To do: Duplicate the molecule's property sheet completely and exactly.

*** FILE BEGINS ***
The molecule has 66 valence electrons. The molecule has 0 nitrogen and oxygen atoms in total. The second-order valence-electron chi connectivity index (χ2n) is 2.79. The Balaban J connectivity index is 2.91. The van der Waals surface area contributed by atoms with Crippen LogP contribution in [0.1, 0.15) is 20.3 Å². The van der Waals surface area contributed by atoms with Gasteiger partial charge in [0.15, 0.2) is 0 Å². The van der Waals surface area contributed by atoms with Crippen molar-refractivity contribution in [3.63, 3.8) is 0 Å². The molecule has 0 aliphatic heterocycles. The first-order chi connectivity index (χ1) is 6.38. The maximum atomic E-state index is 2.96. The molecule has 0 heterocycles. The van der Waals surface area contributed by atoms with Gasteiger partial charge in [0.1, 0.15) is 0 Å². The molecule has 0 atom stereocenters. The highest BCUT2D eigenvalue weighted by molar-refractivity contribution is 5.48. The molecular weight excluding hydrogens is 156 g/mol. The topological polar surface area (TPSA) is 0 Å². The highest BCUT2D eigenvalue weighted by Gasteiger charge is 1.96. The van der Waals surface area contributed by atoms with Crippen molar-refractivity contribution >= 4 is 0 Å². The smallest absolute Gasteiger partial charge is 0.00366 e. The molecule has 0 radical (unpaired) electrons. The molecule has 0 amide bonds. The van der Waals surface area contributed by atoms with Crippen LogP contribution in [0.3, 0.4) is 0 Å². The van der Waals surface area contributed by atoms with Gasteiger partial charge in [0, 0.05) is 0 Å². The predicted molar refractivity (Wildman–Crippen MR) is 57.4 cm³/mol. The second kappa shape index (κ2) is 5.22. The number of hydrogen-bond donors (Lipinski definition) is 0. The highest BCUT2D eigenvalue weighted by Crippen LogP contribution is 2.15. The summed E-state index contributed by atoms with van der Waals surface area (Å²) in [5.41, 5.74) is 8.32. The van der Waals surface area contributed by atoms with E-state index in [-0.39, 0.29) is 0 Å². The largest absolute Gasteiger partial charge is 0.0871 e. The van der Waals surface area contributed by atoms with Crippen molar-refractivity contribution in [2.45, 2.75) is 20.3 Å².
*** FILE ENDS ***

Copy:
The molecule has 66 valence electrons. The molecule has 0 nitrogen and oxygen atoms in total. The second-order valence-electron chi connectivity index (χ2n) is 2.79. The Balaban J connectivity index is 2.91. The van der Waals surface area contributed by atoms with Crippen LogP contribution in [0.1, 0.15) is 20.3 Å². The van der Waals surface area contributed by atoms with Gasteiger partial charge in [0.15, 0.2) is 0 Å². The van der Waals surface area contributed by atoms with Crippen molar-refractivity contribution in [3.63, 3.8) is 0 Å². The molecule has 0 aliphatic heterocycles. The first-order chi connectivity index (χ1) is 6.38. The maximum atomic E-state index is 2.96. The molecule has 0 heterocycles. The van der Waals surface area contributed by atoms with Gasteiger partial charge in [0.1, 0.15) is 0 Å². The molecule has 0 atom stereocenters. The highest BCUT2D eigenvalue weighted by molar-refractivity contribution is 5.48. The molecular weight excluding hydrogens is 156 g/mol. The topological polar surface area (TPSA) is 0 Å². The highest BCUT2D eigenvalue weighted by Gasteiger charge is 1.96. The van der Waals surface area contributed by atoms with Crippen molar-refractivity contribution >= 4 is 0 Å². The smallest absolute Gasteiger partial charge is 0.00366 e. The molecule has 0 radical (unpaired) electrons. The molecule has 0 amide bonds. The van der Waals surface area contributed by atoms with Crippen LogP contribution in [0.3, 0.4) is 0 Å². The van der Waals surface area contributed by atoms with Gasteiger partial charge in [0, 0.05) is 0 Å². The predicted molar refractivity (Wildman–Crippen MR) is 57.4 cm³/mol. The second kappa shape index (κ2) is 5.22. The number of hydrogen-bond donors (Lipinski definition) is 0. The highest BCUT2D eigenvalue weighted by Crippen LogP contribution is 2.15. The summed E-state index contributed by atoms with van der Waals surface area (Å²) in [5.41, 5.74) is 8.32. The van der Waals surface area contributed by atoms with E-state index in [-0.39, 0.29) is 0 Å². The largest absolute Gasteiger partial charge is 0.0871 e. The van der Waals surface area contributed by atoms with Crippen molar-refractivity contribution in [2.45, 2.75) is 20.3 Å².